4. In a photographic objective lens unit, the combination comprising a front lens on the object-side determining substantially the aperture ratio of the whole lens system, being positioned substantially together with the front focal point of the rear lens portion, consisting of a negative and a positive lens and a lens assembly on the image-side separated from said front lens by an air space, characterized by having the principal rays with their associated pencils of rays which are incident upon said front lens deflected towards the optical axis by said image-side lens assembly, the overall length of said objective being between at least 0.8 and at most 2 times the total focal length of said objective, while the focal length of said image-side and lens assembly differs by an amount not exceeding 20% from the total focal length of said objective.

HANS TILLER.

References Cited in the file of this patent v UNITED STATES PATENTS Number Name Date 660,202 Rudolph Oct. 23, 1900 660,747 Bausch Oct. 30, 1900 1,540,752 Bielicke June 9, 1925 1,877,355 Minor Sept. 13, 1932 1,888,156 Bielicke Nov. 15, 1932 2,394,959 Wynne Feb. 12, 1946 2,445,594 Bennett July 20, 1948 2,502,544 Warmisham Apr. 4, 1950 FOREIGN PATENTS Number Country Date 403,706 Germany Oct. 7, 1924 299,983 Great Britain Nov. 8, 1928 372,228 Great Britain May 5, 1932 271,419 Switzerland Jan. 16, 1951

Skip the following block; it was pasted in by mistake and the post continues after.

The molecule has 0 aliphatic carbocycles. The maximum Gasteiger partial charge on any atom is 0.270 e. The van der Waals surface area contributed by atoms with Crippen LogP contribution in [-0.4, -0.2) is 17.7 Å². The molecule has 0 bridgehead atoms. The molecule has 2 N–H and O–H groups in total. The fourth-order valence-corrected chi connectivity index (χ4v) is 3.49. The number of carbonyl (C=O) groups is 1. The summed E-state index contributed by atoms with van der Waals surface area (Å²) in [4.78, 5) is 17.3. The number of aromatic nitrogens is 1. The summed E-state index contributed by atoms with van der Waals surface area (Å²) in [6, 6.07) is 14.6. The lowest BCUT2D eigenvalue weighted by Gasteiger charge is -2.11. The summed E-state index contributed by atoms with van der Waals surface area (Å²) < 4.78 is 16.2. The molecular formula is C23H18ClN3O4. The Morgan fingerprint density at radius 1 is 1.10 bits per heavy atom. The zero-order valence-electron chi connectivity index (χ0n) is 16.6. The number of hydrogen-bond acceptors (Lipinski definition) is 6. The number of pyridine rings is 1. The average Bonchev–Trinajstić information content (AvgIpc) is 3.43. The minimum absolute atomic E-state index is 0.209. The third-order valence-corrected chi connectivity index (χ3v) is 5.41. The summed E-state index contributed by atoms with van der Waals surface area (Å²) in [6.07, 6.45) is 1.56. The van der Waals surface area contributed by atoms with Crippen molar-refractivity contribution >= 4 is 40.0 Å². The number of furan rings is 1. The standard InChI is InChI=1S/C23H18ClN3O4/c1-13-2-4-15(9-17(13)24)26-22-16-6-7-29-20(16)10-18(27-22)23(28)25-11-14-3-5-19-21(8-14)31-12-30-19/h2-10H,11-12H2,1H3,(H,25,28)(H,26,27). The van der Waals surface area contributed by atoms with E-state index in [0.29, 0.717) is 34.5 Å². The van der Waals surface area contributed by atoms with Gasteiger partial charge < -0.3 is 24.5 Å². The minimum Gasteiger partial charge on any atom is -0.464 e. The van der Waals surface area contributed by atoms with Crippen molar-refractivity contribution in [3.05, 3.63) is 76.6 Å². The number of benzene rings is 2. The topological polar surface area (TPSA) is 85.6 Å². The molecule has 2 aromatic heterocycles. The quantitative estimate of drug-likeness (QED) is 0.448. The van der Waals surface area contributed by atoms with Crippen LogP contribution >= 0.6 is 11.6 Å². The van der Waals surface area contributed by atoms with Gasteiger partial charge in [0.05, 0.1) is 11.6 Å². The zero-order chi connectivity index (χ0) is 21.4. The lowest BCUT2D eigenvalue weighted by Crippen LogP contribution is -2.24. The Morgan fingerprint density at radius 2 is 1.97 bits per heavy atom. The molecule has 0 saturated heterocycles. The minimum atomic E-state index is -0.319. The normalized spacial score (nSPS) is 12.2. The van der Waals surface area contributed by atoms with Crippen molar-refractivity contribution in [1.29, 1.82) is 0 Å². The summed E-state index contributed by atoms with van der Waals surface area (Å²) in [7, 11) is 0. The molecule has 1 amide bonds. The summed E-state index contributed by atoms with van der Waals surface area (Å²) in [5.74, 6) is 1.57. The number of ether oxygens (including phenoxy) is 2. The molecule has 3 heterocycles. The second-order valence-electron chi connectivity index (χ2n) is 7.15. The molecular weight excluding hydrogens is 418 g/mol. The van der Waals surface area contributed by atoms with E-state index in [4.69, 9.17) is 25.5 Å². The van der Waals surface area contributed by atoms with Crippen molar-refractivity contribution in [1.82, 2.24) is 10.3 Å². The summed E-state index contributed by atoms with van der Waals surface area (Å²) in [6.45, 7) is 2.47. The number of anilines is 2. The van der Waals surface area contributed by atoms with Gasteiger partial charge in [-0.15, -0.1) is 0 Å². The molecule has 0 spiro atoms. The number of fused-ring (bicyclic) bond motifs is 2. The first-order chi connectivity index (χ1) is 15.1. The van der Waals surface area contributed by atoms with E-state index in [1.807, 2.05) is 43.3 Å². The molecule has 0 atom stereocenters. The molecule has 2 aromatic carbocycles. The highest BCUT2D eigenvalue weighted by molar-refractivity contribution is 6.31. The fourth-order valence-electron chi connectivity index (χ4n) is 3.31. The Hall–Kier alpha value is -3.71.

Patent Citations
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US1088150 *Nov 24, 1913Feb 24, 1914George GulyasRail-joint.
US1540752 *Mar 8, 1924Jun 9, 1925William F BielickeObjective lens system
US1877355 *Nov 19, 1928Sep 13, 1932Clayton Minor CharlesObjective
US2394959 *Jul 21, 1942Feb 12, 1946Taylor Taylor & Hobson LtdOptical system
US2445594 *Nov 2, 1945Jul 20, 1948Us NavyTelecentric projection lens
US2502544 *Feb 7, 1948Apr 4, 1950Taylor Taylor & Hobson LtdOptical objective for profile projections
CH271419A * Title not available
DE403706C *Sep 1, 1921Oct 7, 1924Wilhelm Gehrke FPhotographisches Objektiv
GB299983A * Title not available
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Referenced by
Citing PatentFiling datePublication dateApplicantTitle
US2737849 *Aug 22, 1951Mar 13, 1956Cycloptic Anstalt Fur Optik UnPhotographic objective
US3278752 *Jun 17, 1963Oct 11, 1966Berlyn B BrixnerWide angle optical system having a telecentric stop and an interference filter
US3637282 *Feb 21, 1970Jan 25, 1972Olympus Optical CoElongated variable magnification optical system having selectively interchangeable lenses
US3947094 *Mar 11, 1974Mar 30, 1976Canon Kabushiki KaishaRetro-telecentric lens
US5386312 *Aug 3, 1992Jan 31, 1995Hughes Aircraft CompanyCollimating lens having doublet element between positive-power elements
Classifications
U.S. Classification359/781, 359/784, 359/663
International ClassificationG02B13/00
Cooperative ClassificationG02B13/00
European ClassificationG02B13/00